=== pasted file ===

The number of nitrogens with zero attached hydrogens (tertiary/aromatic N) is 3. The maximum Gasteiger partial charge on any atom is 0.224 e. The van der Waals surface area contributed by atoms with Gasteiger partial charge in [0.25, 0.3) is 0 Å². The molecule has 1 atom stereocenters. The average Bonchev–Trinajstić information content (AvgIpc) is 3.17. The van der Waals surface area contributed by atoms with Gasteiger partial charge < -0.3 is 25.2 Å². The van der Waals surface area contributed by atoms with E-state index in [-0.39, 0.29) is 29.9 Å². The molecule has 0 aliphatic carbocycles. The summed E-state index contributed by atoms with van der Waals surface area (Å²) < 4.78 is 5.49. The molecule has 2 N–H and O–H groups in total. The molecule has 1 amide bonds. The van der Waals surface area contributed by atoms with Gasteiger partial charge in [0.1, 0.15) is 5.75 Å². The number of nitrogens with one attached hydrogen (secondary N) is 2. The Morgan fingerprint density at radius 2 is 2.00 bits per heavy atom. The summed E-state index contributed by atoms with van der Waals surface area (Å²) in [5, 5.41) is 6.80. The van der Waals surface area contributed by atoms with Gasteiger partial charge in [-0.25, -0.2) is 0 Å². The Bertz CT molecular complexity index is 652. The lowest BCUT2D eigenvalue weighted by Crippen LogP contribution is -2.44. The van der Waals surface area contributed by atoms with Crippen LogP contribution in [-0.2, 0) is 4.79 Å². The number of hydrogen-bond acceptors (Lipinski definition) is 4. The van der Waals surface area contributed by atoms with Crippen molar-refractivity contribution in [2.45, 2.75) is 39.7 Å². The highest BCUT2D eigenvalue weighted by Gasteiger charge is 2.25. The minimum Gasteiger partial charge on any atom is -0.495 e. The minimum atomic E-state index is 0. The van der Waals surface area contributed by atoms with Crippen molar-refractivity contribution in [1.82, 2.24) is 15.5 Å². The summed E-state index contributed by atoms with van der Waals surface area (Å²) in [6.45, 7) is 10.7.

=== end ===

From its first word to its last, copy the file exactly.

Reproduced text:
The number of nitrogens with zero attached hydrogens (tertiary/aromatic N) is 3. The maximum Gasteiger partial charge on any atom is 0.224 e. The van der Waals surface area contributed by atoms with Gasteiger partial charge in [0.25, 0.3) is 0 Å². The molecule has 1 atom stereocenters. The average Bonchev–Trinajstić information content (AvgIpc) is 3.17. The van der Waals surface area contributed by atoms with Gasteiger partial charge < -0.3 is 25.2 Å². The van der Waals surface area contributed by atoms with E-state index in [-0.39, 0.29) is 29.9 Å². The molecule has 0 aliphatic carbocycles. The summed E-state index contributed by atoms with van der Waals surface area (Å²) < 4.78 is 5.49. The molecule has 2 N–H and O–H groups in total. The molecule has 1 amide bonds. The van der Waals surface area contributed by atoms with Gasteiger partial charge in [0.1, 0.15) is 5.75 Å². The number of nitrogens with one attached hydrogen (secondary N) is 2. The Morgan fingerprint density at radius 2 is 2.00 bits per heavy atom. The summed E-state index contributed by atoms with van der Waals surface area (Å²) in [5, 5.41) is 6.80. The van der Waals surface area contributed by atoms with Gasteiger partial charge in [-0.25, -0.2) is 0 Å². The Bertz CT molecular complexity index is 652. The lowest BCUT2D eigenvalue weighted by Crippen LogP contribution is -2.44. The van der Waals surface area contributed by atoms with Crippen LogP contribution in [-0.2, 0) is 4.79 Å². The number of hydrogen-bond acceptors (Lipinski definition) is 4. The van der Waals surface area contributed by atoms with Crippen molar-refractivity contribution in [2.45, 2.75) is 39.7 Å². The highest BCUT2D eigenvalue weighted by Gasteiger charge is 2.25. The minimum Gasteiger partial charge on any atom is -0.495 e. The minimum atomic E-state index is 0. The van der Waals surface area contributed by atoms with Crippen molar-refractivity contribution in [1.82, 2.24) is 15.5 Å². The summed E-state index contributed by atoms with van der Waals surface area (Å²) in [6.45, 7) is 10.7.